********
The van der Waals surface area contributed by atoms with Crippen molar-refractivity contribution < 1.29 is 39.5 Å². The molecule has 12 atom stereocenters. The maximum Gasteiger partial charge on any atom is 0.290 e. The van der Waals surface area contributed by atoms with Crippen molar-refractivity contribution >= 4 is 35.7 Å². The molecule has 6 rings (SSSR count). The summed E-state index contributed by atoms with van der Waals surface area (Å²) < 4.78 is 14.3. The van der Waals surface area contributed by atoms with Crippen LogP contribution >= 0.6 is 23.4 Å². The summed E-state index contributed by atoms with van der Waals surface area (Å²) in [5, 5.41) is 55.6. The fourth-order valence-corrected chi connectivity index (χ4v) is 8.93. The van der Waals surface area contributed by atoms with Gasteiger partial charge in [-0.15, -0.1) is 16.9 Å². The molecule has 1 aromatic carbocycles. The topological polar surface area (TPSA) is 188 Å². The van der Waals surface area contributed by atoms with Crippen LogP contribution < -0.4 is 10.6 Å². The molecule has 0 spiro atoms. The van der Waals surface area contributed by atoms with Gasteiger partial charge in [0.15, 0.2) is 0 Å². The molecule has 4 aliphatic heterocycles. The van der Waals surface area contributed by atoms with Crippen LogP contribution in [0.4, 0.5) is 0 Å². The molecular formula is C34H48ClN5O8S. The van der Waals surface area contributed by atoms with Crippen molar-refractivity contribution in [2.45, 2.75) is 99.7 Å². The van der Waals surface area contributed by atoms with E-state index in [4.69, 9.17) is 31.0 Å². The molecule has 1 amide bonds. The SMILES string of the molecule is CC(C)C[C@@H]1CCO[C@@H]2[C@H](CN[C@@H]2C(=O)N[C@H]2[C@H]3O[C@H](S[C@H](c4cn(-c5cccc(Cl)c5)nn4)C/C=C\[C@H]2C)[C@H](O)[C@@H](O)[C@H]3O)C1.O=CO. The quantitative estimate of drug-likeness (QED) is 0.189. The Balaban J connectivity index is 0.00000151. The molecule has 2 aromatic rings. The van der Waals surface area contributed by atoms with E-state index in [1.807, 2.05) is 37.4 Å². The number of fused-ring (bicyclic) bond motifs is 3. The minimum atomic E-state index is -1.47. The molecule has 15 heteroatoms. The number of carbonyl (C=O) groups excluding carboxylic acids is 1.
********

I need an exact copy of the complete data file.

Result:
The van der Waals surface area contributed by atoms with Crippen molar-refractivity contribution < 1.29 is 39.5 Å². The molecule has 12 atom stereocenters. The maximum Gasteiger partial charge on any atom is 0.290 e. The van der Waals surface area contributed by atoms with Crippen molar-refractivity contribution >= 4 is 35.7 Å². The molecule has 6 rings (SSSR count). The summed E-state index contributed by atoms with van der Waals surface area (Å²) < 4.78 is 14.3. The van der Waals surface area contributed by atoms with Crippen LogP contribution >= 0.6 is 23.4 Å². The summed E-state index contributed by atoms with van der Waals surface area (Å²) in [5, 5.41) is 55.6. The fourth-order valence-corrected chi connectivity index (χ4v) is 8.93. The van der Waals surface area contributed by atoms with Gasteiger partial charge in [-0.15, -0.1) is 16.9 Å². The molecule has 1 aromatic carbocycles. The topological polar surface area (TPSA) is 188 Å². The van der Waals surface area contributed by atoms with Crippen LogP contribution < -0.4 is 10.6 Å². The molecule has 0 spiro atoms. The van der Waals surface area contributed by atoms with Gasteiger partial charge in [0.15, 0.2) is 0 Å². The molecule has 4 aliphatic heterocycles. The van der Waals surface area contributed by atoms with Crippen LogP contribution in [0.4, 0.5) is 0 Å². The molecular formula is C34H48ClN5O8S. The van der Waals surface area contributed by atoms with Crippen molar-refractivity contribution in [2.45, 2.75) is 99.7 Å². The van der Waals surface area contributed by atoms with E-state index in [4.69, 9.17) is 31.0 Å². The molecule has 1 amide bonds. The SMILES string of the molecule is CC(C)C[C@@H]1CCO[C@@H]2[C@H](CN[C@@H]2C(=O)N[C@H]2[C@H]3O[C@H](S[C@H](c4cn(-c5cccc(Cl)c5)nn4)C/C=C\[C@H]2C)[C@H](O)[C@@H](O)[C@H]3O)C1.O=CO. The quantitative estimate of drug-likeness (QED) is 0.189. The Balaban J connectivity index is 0.00000151. The molecule has 2 aromatic rings. The van der Waals surface area contributed by atoms with E-state index in [1.807, 2.05) is 37.4 Å². The number of fused-ring (bicyclic) bond motifs is 3. The minimum atomic E-state index is -1.47. The molecule has 15 heteroatoms. The number of carbonyl (C=O) groups excluding carboxylic acids is 1.